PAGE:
The big cranes are moving again

A shipbuilding contract to die for, worth £372 million and 3,700 jobs – on Clydeside, for the Royal Navy. Ian Jack, a seasoned Scots reporter long ago translated to London has gone back to Glasgow to write a terrific piece in the Guardian about the revival of an old industry. Yet Govan it seems, has long rejected the nostalgia for the old days which in Belfast is all that’s left of the old H&W tradition ( well, not quite all).

Perhaps… the Clyde shipyard’s publicist is right when she says her company, BAE Systems, needs to change “the Scottish mindset”, which is less than thrilled by the idea of shipbuilding, yards being relegated along with pits and iron forges to folk memory. There were so many years of grieving, when heavy industry was in a kind of hospice. The bereaved have at last let go.

Yet, despite the growing importance of services in the economy, there’s still something about “making things” rather than sitting over a PC or flipping a burger that is more substantial, more worthy even, particularly in these days of credit crunch.

Has the real legacy of the Yard been neutered in a marketing strategy for flats and marinas? Or could the appetite for highly-skilled craft manufacturing ever be revived on the Lagan, given half the chance?

  • wild turkey

    ‘The two supercarriers are the largest Britain has built and cost an estimated £3.9bn. A cynic might point to Labour’s constituency interests. A naval strategist might remember the vulnerability of large ships to air attack’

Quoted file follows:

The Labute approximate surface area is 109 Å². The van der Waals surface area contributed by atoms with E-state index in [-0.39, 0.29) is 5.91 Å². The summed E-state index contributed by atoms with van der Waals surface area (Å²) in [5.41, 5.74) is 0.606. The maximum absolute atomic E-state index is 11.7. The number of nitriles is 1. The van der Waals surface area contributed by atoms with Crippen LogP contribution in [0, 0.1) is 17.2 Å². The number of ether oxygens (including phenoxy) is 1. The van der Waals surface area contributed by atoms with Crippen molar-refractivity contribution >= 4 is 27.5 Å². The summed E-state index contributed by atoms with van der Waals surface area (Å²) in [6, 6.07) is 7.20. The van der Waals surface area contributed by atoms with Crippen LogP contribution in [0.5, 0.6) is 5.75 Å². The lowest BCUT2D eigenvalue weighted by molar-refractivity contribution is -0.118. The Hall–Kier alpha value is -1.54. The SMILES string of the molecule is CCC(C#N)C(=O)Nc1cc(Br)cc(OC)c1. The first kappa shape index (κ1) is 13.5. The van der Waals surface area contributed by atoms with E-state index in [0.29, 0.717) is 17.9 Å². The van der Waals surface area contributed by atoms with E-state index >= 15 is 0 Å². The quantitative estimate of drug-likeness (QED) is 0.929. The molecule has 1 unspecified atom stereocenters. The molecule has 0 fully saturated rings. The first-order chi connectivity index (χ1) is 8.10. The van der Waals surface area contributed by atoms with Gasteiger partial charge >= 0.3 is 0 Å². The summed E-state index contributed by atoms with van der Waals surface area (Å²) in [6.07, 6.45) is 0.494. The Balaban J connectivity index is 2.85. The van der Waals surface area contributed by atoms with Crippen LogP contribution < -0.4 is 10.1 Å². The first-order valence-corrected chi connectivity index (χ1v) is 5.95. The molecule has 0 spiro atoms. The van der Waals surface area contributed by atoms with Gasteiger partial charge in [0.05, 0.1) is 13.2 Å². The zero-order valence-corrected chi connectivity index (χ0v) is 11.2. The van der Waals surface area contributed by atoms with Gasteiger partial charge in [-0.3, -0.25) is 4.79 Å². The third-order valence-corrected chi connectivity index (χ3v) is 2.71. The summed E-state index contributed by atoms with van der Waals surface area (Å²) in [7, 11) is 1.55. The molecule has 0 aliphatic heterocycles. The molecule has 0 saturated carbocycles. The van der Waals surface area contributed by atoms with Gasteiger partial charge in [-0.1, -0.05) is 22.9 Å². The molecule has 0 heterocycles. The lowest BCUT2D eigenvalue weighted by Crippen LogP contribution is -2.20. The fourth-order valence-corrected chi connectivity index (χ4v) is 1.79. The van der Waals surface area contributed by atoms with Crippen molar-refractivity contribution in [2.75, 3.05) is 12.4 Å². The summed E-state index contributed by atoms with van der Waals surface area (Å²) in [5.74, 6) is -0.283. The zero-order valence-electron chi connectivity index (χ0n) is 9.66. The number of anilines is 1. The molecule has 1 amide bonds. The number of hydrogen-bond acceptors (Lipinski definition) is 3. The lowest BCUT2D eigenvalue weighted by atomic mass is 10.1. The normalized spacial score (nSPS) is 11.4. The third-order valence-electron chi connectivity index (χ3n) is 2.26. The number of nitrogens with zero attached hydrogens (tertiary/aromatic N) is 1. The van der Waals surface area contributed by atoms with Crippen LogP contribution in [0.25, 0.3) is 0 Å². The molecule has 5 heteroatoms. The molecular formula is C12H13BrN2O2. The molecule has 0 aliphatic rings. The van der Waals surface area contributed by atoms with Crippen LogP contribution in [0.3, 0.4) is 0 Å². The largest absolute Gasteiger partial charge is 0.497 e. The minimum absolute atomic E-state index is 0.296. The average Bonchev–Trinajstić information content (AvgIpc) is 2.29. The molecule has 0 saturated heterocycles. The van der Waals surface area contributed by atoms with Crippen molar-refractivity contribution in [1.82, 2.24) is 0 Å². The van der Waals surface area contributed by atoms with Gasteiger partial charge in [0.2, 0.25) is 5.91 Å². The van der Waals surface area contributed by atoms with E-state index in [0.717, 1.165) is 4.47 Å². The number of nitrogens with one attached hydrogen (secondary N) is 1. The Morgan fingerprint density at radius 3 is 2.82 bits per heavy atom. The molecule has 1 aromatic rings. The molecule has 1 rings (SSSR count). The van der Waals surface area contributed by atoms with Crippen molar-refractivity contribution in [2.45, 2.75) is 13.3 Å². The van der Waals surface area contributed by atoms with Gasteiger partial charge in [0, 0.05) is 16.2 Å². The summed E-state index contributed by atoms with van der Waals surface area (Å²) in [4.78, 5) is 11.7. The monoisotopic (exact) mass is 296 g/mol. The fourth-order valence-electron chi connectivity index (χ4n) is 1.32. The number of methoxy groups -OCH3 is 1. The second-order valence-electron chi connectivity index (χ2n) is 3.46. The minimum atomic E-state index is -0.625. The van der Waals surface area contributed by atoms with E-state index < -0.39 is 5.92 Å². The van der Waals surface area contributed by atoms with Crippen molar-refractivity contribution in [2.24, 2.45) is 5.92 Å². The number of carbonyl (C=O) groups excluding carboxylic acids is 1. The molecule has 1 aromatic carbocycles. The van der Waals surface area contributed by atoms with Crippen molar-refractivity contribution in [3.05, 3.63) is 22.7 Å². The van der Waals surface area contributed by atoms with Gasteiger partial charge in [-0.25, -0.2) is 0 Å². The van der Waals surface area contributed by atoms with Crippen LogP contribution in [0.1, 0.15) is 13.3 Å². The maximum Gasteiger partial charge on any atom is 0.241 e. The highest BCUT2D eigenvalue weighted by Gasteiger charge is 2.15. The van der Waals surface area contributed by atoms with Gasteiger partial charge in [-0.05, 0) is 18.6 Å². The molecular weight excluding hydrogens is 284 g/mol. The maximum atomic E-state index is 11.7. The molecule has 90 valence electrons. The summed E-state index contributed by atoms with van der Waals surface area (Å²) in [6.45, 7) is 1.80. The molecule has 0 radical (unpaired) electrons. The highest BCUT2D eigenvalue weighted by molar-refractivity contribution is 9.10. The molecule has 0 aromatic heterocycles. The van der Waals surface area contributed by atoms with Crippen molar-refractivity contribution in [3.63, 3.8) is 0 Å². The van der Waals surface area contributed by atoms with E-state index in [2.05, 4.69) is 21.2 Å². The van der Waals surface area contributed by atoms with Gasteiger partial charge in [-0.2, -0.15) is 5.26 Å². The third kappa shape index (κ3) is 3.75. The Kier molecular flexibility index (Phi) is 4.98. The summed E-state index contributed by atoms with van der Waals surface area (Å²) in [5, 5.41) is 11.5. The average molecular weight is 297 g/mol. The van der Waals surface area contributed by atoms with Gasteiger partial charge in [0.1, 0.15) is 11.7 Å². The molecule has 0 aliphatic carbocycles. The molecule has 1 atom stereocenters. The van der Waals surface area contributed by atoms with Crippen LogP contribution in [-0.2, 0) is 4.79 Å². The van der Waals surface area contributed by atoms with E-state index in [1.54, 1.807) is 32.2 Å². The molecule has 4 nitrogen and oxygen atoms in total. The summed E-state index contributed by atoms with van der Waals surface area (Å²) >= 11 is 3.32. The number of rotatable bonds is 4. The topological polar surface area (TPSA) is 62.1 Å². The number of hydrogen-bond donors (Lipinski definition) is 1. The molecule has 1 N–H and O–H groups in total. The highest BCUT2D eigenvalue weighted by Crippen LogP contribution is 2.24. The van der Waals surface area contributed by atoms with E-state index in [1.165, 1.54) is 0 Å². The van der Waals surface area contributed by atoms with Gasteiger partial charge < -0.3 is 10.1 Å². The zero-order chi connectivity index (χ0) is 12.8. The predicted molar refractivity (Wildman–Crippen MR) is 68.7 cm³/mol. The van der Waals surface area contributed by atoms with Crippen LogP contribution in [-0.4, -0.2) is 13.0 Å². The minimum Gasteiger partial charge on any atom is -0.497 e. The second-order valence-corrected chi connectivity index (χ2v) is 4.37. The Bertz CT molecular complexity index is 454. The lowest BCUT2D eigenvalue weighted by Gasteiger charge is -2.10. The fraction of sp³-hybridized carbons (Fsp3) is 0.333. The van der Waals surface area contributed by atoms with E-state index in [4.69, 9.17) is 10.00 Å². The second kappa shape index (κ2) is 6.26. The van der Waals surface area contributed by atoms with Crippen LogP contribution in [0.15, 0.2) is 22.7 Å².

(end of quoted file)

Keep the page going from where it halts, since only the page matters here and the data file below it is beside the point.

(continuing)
Uh, actually Ian, anyone with an IQ over the speedlimit would point to Labours constituency interests… and also might ask (1) what is the opportunity cost at £3.9 billion (before the inevitable cost overruns) of hospitals, schools etc, etc, foregone and (2) about the efficacy and purpose of aircraft carriers in the 21st century. I would have thought Brown would have named the carriers HMS Prudence and HMS YourPayRiseisLimitedto1.9%. But this is the price to paid for putting the Great back in Britain…. sorry I digress.

    ‘could the appetite for highly-skilled craft manufacturing ever be revived on the Lagan, given half the chance? ‘
    B Walker

    ‘Foreman says these jobs are goin boys and they ain’t comin back to your hometown’
    B Springstein

  • billie-Joe Remarkable

    Shipbuilding? Dream on. It’s gone to the Far East and all we have are our memories.

    I can recall asking my grandfather if he applied to work on the Titanic and he said: “Don’ be stupid, son, you don’t ‘apply’ to the shipyard. Those jobs are handed down from generation to generation, protestant father to protestant son. We’re Catholics. We never got a look in.”

    And what about Sirocco, Shorts, Mackies and FG Wilson? Surely you had a chance in those massive factories? He laughed, ruffled my hair, gave me 10p and said: “When you’re older son, you’ll see. Now run along.”

    Ah, the old man was very confused. It wasn’t like that, was it? Well, was it?

  • Greenflag

    Brian Walker

    ‘Or could the appetite for highly-skilled craft manufacturing ever be revived on the Lagan, given half the chance?

    ‘there’s still something about “making things” rather than sitting over a PC or flipping a burger that is more substantial, more worthy even’

    Machines make money and the people who make the machines that make the machines make even more money . The German economist Friedrich List put forward the concept that a country had to be a manufacturer to prosper . Primary economies were by definition condemned to permanently low living standards vis a vis ‘manufacturing ‘ countries .